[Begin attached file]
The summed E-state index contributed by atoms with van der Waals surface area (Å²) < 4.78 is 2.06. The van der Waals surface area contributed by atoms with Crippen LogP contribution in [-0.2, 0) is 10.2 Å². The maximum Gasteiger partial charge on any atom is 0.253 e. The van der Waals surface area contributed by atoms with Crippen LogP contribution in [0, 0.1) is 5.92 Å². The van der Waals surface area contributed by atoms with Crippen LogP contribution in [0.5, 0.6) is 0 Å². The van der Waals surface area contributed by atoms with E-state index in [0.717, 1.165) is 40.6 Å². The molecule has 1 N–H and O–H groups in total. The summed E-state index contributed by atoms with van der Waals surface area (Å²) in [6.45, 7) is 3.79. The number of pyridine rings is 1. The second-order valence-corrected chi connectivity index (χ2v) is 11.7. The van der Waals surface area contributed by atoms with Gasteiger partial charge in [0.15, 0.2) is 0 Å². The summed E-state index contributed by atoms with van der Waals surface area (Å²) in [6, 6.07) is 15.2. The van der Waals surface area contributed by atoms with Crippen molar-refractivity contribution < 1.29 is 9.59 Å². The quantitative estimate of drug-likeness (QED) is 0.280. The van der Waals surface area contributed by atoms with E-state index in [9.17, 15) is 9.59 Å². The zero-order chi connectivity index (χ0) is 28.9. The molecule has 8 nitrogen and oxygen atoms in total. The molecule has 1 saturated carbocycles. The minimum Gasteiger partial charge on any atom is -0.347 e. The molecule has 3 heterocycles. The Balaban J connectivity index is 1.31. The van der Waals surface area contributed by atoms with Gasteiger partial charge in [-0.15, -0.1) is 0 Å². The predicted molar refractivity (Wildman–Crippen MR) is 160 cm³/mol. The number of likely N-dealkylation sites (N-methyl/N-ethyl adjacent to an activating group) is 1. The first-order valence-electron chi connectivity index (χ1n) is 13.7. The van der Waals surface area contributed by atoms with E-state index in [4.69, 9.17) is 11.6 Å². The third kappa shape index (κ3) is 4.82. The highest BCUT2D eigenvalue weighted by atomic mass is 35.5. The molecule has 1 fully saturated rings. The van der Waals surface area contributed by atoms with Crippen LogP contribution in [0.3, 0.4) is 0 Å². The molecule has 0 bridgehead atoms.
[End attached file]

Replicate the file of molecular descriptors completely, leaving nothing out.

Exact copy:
The summed E-state index contributed by atoms with van der Waals surface area (Å²) < 4.78 is 2.06. The van der Waals surface area contributed by atoms with Crippen LogP contribution in [-0.2, 0) is 10.2 Å². The maximum Gasteiger partial charge on any atom is 0.253 e. The van der Waals surface area contributed by atoms with Crippen LogP contribution in [0, 0.1) is 5.92 Å². The van der Waals surface area contributed by atoms with Crippen LogP contribution in [0.5, 0.6) is 0 Å². The van der Waals surface area contributed by atoms with E-state index in [0.717, 1.165) is 40.6 Å². The molecule has 1 N–H and O–H groups in total. The summed E-state index contributed by atoms with van der Waals surface area (Å²) in [6.45, 7) is 3.79. The number of pyridine rings is 1. The second-order valence-corrected chi connectivity index (χ2v) is 11.7. The van der Waals surface area contributed by atoms with Gasteiger partial charge in [0.15, 0.2) is 0 Å². The summed E-state index contributed by atoms with van der Waals surface area (Å²) in [6, 6.07) is 15.2. The van der Waals surface area contributed by atoms with Crippen molar-refractivity contribution < 1.29 is 9.59 Å². The quantitative estimate of drug-likeness (QED) is 0.280. The van der Waals surface area contributed by atoms with E-state index in [9.17, 15) is 9.59 Å². The zero-order chi connectivity index (χ0) is 28.9. The molecule has 8 nitrogen and oxygen atoms in total. The molecule has 1 saturated carbocycles. The minimum Gasteiger partial charge on any atom is -0.347 e. The molecule has 3 heterocycles. The Balaban J connectivity index is 1.31. The van der Waals surface area contributed by atoms with Gasteiger partial charge in [-0.15, -0.1) is 0 Å². The predicted molar refractivity (Wildman–Crippen MR) is 160 cm³/mol. The number of likely N-dealkylation sites (N-methyl/N-ethyl adjacent to an activating group) is 1. The first-order valence-electron chi connectivity index (χ1n) is 13.7. The van der Waals surface area contributed by atoms with E-state index in [4.69, 9.17) is 11.6 Å². The third kappa shape index (κ3) is 4.82. The highest BCUT2D eigenvalue weighted by atomic mass is 35.5. The molecule has 1 fully saturated rings. The van der Waals surface area contributed by atoms with Crippen LogP contribution in [0.3, 0.4) is 0 Å². The molecule has 0 bridgehead atoms.